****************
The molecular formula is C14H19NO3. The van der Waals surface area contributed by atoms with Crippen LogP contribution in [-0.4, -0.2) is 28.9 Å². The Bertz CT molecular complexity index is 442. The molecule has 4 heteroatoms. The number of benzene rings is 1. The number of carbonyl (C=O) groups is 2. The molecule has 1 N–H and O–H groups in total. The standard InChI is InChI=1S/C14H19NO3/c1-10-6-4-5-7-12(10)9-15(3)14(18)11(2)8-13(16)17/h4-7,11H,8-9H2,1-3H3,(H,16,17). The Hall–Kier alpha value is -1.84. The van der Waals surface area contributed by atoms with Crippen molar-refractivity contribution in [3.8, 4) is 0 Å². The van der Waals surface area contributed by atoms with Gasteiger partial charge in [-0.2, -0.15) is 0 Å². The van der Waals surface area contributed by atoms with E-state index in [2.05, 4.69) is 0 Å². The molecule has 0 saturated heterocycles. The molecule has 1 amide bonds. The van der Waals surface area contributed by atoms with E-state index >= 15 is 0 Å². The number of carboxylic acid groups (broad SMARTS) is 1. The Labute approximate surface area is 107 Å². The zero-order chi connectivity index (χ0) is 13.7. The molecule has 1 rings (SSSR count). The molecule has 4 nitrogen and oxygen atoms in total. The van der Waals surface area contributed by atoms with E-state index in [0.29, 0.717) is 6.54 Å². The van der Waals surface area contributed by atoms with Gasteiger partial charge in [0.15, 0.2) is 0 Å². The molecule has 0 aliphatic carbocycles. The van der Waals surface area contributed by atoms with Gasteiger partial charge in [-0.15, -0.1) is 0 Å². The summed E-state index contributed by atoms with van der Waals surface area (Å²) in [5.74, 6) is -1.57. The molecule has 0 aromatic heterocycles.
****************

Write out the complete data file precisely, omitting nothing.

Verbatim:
The molecular formula is C14H19NO3. The van der Waals surface area contributed by atoms with Crippen LogP contribution in [-0.4, -0.2) is 28.9 Å². The Bertz CT molecular complexity index is 442. The molecule has 4 heteroatoms. The number of benzene rings is 1. The number of carbonyl (C=O) groups is 2. The molecule has 1 N–H and O–H groups in total. The standard InChI is InChI=1S/C14H19NO3/c1-10-6-4-5-7-12(10)9-15(3)14(18)11(2)8-13(16)17/h4-7,11H,8-9H2,1-3H3,(H,16,17). The Hall–Kier alpha value is -1.84. The van der Waals surface area contributed by atoms with Crippen molar-refractivity contribution in [3.8, 4) is 0 Å². The van der Waals surface area contributed by atoms with Gasteiger partial charge in [-0.2, -0.15) is 0 Å². The van der Waals surface area contributed by atoms with E-state index in [2.05, 4.69) is 0 Å². The molecule has 0 saturated heterocycles. The molecule has 1 amide bonds. The van der Waals surface area contributed by atoms with E-state index >= 15 is 0 Å². The number of carboxylic acid groups (broad SMARTS) is 1. The Labute approximate surface area is 107 Å². The zero-order chi connectivity index (χ0) is 13.7. The molecule has 1 rings (SSSR count). The molecule has 4 nitrogen and oxygen atoms in total. The van der Waals surface area contributed by atoms with E-state index in [0.29, 0.717) is 6.54 Å². The van der Waals surface area contributed by atoms with Gasteiger partial charge in [0.15, 0.2) is 0 Å². The molecule has 0 aliphatic carbocycles. The van der Waals surface area contributed by atoms with Gasteiger partial charge in [-0.15, -0.1) is 0 Å². The summed E-state index contributed by atoms with van der Waals surface area (Å²) in [5.74, 6) is -1.57. The molecule has 0 aromatic heterocycles.